Water the Drink of Life

A Health Coach told me to drink 60 ounces of water each day. I’m willing to trust that she is right that “Water flushes out toxins.”

Years ago I read a book an M.D. author wrote who claimed the health advice people are given is bad. At first I thought she could be right. Her confession that she drinks Naked Juice all the time killed her credibility.

This ENT doctor for kids in a hospital claimed you didn’t need to drink water throughout the day. That most of us get enough water from the food we eat. What about people who chow down on a Big Mac for dinner.

The more sensational your claim (the Medical Medium anyone?) the more likely you are to get a book contract to peddle your “knowledge” / “information” (often along with a product or pill for sale).

I’m not a licensed professional. What I write and speak about is to show readers and audience members things they can know to have a better life.

The truth is I practice what I preach–or else I too would be a charlatan selling modern-day snake oil.

My Health Coach is the one I turn to for solid advice. Right away after drinking 53 ounces of water for 7 days I saw a a difference.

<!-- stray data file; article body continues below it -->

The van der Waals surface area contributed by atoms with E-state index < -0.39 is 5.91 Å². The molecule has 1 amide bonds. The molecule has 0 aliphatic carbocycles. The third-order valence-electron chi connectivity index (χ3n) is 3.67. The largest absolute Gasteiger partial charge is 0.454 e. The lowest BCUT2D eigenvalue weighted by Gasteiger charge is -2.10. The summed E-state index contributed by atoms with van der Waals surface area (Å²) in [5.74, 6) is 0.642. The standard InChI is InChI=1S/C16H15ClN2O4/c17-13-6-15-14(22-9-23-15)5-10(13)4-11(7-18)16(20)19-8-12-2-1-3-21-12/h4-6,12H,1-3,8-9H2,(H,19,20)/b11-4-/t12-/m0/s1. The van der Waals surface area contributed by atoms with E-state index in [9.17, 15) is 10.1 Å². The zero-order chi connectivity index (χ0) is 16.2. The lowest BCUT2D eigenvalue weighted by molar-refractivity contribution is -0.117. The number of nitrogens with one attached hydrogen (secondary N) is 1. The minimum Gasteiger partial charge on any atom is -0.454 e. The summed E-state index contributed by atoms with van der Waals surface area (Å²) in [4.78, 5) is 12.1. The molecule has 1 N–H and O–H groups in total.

Drinking water throughout the day helps you maintain energy. At least I feel lighter and more clear-headed when I drink water.

There’s a trick to make this easier. The Health Coach told me my idea was great to fill a water bottle before I go to bed and keep it on the night table. Quick and easy it is to drink the water first thing on waking in the morning.

In the drugstore I bought a 23-ounce double-walled stainless steel water bottle. As well I have a 10-ounce ceramic Venti mug of water with breakfast, lunch, and dinner.

The analogy is that you need to fuel up at the start of the day to feel and see the best benefit. It’s like filling up your gas tank before you take a road trip. Either way if you don’t do this in advance you’ll be running on empty for the rest of the day or the trip.

I’ll end here with this: wanting to be happy and healthy isn’t something to be ashamed of. Each of us deserves to feel good and be well. Even if our devotion to wellness threatens others who are miserable because they don’t like their own life.

The reality is you and I can live our ideal lives. Define “ideal”–it isn’t perfect or flawless. Ideal=authentic. That’s the difference.

I’m in cahoots with Marie Kondo on this one: Tidying up is the gateway to creating a happier and healthier life for ourselves. I’ll talk in the coming blog entry about how reading Kondo’s latest book sparked health as well as joy.

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